The HVAC industry, like any industry, is not immune to occasional misinformation or exaggeration, which is why staying informed of the facts and not believing everything you hear is important. Such is the case with the R-22 phaseout.1
Some customers mistakenly believe:
- R-22 is illegal.
- They’ll have to replace their R-22 HVAC systems.
- R-22 is going to be too expensive to obtain.1
Here’s what HVAC training program students and techs working in the field really need to know about the R-22 phaseout.
What Is the R-22 Phaseout?
R-22 is one of the most commonly used refrigerants in older air conditioning systems, so it’s easy to see why its phaseout is such a big deal to the industry.2
The R-22 phaseout is a result of Environmental Protection Agency (EPA) regulations, including Section 608 of the Clean Air Act, designed to minimize the release of ozone-depleting substances (ODS) into the atomosphere.3,4
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Essentially, the EPA is phasing out the production of hydrochlorofluorocarbons (HCFCs), including HCFC-22 or R-22, and chlorofluorocarbons (CFCs) because of their detrimental effect on the planet.4
What Are the Top 3 Myths about the R-22 Phaseout?
There are a number of myths taking root regarding the R-22 phaseout in the HVAC industry.
However, three myths in particular can be especially misleading to your customers.1
Myth 1: R-22 Is Illegal
It is a fact that after January 1st of 2020, the production and importation of virgin R-22 is illegal.5
However, it is not illegal to have a cooling system that uses R-22, for a technician to use R-22 or for a technician to purchase R-22 from a reputable seller that still has a stock of R-22.1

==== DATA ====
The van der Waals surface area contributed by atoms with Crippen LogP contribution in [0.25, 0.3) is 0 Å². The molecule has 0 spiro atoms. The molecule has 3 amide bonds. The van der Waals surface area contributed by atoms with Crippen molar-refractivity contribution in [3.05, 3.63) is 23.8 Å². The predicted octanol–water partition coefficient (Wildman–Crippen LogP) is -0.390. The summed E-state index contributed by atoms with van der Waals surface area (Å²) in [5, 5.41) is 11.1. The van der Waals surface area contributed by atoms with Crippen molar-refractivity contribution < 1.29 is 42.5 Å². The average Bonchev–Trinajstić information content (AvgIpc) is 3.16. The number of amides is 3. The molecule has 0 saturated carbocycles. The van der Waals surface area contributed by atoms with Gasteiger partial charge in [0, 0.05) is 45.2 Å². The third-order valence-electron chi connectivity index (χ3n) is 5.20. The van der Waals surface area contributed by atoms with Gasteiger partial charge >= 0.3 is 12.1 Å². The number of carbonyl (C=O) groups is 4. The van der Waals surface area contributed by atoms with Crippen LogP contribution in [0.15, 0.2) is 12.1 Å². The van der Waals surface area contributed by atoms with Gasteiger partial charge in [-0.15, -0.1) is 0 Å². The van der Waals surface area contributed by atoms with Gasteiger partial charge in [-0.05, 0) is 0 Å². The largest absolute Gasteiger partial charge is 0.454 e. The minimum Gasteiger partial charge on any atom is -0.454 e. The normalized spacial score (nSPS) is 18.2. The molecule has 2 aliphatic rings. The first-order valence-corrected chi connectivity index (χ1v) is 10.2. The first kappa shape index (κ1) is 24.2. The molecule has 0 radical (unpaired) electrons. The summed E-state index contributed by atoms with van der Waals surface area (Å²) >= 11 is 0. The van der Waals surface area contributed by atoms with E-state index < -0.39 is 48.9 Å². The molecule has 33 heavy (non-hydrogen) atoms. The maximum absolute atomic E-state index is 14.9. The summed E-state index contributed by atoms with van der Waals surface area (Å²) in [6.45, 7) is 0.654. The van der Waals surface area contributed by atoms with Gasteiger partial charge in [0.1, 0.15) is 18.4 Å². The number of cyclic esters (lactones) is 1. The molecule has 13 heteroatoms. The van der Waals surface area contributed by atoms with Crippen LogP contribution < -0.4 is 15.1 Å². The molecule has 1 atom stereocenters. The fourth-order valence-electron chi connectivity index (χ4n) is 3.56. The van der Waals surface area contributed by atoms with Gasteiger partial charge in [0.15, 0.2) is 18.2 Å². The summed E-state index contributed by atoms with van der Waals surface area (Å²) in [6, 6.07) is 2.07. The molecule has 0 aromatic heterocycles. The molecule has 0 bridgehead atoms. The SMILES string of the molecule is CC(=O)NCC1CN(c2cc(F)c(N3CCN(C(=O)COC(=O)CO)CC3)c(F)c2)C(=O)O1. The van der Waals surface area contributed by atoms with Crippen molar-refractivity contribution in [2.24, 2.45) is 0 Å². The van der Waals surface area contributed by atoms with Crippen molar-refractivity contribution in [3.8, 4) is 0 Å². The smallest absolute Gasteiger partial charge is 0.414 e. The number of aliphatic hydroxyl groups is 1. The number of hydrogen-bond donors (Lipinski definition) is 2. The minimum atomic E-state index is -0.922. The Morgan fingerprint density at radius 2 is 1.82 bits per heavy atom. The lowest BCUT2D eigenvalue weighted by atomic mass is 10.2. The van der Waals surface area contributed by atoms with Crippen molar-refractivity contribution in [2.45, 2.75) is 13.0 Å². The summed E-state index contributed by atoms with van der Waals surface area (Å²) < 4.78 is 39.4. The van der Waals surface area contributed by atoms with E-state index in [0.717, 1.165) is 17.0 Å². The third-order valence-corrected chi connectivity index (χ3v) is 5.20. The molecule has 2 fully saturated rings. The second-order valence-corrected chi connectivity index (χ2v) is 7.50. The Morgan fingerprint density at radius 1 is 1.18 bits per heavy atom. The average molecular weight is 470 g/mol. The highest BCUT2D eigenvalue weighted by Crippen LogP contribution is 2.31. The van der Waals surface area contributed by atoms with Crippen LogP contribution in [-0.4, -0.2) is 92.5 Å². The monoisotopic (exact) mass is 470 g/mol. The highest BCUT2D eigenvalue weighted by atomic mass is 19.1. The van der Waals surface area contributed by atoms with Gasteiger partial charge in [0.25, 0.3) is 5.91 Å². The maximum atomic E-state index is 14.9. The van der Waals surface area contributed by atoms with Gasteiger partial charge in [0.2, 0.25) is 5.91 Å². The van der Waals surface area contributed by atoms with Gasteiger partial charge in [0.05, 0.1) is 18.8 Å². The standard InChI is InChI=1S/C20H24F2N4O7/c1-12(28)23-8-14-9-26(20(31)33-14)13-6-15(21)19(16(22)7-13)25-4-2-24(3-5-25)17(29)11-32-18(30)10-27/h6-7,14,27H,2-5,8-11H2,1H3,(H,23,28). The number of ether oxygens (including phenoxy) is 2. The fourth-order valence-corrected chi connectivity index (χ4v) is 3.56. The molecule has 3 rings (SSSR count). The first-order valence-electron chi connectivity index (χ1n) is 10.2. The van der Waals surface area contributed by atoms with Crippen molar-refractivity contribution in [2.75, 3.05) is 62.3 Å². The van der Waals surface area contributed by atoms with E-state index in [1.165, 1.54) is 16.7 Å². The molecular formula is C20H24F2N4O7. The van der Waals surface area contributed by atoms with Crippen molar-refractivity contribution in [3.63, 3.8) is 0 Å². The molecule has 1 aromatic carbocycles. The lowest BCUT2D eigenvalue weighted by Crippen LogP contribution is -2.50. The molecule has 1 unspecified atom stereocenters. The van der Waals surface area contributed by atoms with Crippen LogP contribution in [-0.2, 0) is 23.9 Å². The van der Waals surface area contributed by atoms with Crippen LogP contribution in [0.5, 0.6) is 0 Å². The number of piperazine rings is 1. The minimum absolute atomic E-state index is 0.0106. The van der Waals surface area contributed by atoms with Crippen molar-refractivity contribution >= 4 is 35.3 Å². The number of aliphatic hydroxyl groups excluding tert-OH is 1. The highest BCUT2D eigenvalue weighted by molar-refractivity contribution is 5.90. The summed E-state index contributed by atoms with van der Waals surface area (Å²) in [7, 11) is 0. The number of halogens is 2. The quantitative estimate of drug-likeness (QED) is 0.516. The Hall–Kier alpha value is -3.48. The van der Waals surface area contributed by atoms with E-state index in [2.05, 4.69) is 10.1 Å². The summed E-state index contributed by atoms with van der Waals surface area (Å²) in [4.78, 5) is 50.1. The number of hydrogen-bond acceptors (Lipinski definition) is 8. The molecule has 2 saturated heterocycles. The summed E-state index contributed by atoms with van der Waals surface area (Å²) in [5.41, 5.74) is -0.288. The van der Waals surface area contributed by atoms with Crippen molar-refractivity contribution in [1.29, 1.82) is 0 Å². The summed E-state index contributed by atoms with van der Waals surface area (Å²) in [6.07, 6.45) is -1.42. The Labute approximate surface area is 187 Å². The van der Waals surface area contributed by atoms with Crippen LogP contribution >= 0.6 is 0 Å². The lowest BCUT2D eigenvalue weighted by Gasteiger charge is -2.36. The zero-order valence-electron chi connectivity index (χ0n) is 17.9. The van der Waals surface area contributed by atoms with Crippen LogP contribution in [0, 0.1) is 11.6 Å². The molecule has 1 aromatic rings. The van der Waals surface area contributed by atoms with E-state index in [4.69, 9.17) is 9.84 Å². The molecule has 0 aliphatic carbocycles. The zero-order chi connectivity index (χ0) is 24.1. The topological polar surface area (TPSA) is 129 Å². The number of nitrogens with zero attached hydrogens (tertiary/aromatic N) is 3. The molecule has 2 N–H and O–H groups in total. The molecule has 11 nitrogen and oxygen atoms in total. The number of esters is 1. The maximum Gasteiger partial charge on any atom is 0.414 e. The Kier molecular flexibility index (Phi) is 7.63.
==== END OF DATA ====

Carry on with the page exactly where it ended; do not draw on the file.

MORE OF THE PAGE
According to the EPA, the production of R-22 is undergoing a phaseout, and there are no requirements to stop using the R-22 that is still available. Nor is there a reason for anyone to replace their systems that rely on R-22.6
Myth 2: Customers Have to Replace Their R-22 HVAC Systems
HVAC systems that rely on R-22 do not have to be replaced right away; the systems can continue to be serviced as usual using stockpiled R-22 or recycled R-22 products.6
Some air conditioning systems can use R-22 refrigerant as well as R-410A, which is an acceptable alternative refrigerant that is not a threat to the ozone.6 Other alternatives include R-421A, R-427A and R-407C.1
It is also important to note that routinely adding refrigerant may not be necessary if instead leaks are located and sealed. Properly sealing a refrigerant leak can prevent the need for topping off the system on an ongoing basis, which can help protect the environment and reduce reliance on R-22.6
Myth 3: R-22 Is Too Expensive to Keep Using
R-22 is still available, both in new and recycled forms, and it can still be affordable. In fact, the cost of R-22 has been steadily declining.7
Between 2017 and 2018, the cost of a thirty-pound cylinder of R-22 fell to almost half the price. Even though the refrigerant is on its way out and it would seem logical that remaining supply prices would climb as stockpiles get smaller, that hasn’t been the case. This may be due, in part, to the numerous alternatives to R-22 that have been introduced to the market.7
The EPA does state that the cost to service R-22 equipment may rise eventually due to diminishing supply. However, if you have a customer who is being quoted an outrageous price for servicing R-22 equipment by another contractor, you can double check the price quote and look into what alternatives may be available.6
Serve Customers Correct Information
As an HVAC tech, your customers may turn to you for guidance about their HVAC equipment, including the R-22 phaseout.
Taking time to prepare for the phaseout and familiarize yourself with the facts versus myths can help you offer the right information and better customer service.
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